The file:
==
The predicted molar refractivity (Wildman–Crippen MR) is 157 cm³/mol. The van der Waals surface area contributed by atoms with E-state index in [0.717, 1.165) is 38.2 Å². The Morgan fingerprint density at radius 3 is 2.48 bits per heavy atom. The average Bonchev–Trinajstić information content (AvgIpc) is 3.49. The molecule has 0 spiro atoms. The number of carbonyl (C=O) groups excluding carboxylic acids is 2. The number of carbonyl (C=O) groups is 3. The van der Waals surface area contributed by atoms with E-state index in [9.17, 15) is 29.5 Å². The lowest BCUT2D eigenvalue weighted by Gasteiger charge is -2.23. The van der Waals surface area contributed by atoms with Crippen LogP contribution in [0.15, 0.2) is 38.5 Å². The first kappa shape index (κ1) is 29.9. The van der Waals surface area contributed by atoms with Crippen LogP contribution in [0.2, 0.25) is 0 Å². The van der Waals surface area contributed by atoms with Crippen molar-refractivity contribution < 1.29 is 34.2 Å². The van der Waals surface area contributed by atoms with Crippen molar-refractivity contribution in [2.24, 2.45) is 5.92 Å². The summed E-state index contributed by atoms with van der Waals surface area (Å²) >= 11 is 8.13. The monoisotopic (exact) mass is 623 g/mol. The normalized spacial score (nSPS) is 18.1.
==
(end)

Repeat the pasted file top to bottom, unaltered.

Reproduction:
The predicted molar refractivity (Wildman–Crippen MR) is 157 cm³/mol. The van der Waals surface area contributed by atoms with E-state index in [0.717, 1.165) is 38.2 Å². The Morgan fingerprint density at radius 3 is 2.48 bits per heavy atom. The average Bonchev–Trinajstić information content (AvgIpc) is 3.49. The molecule has 0 spiro atoms. The number of carbonyl (C=O) groups excluding carboxylic acids is 2. The number of carbonyl (C=O) groups is 3. The van der Waals surface area contributed by atoms with E-state index in [9.17, 15) is 29.5 Å². The lowest BCUT2D eigenvalue weighted by Gasteiger charge is -2.23. The van der Waals surface area contributed by atoms with Crippen LogP contribution in [0.15, 0.2) is 38.5 Å². The first kappa shape index (κ1) is 29.9. The van der Waals surface area contributed by atoms with Crippen LogP contribution in [0.2, 0.25) is 0 Å². The van der Waals surface area contributed by atoms with Crippen molar-refractivity contribution < 1.29 is 34.2 Å². The van der Waals surface area contributed by atoms with Crippen molar-refractivity contribution in [2.24, 2.45) is 5.92 Å². The summed E-state index contributed by atoms with van der Waals surface area (Å²) >= 11 is 8.13. The monoisotopic (exact) mass is 623 g/mol. The normalized spacial score (nSPS) is 18.1.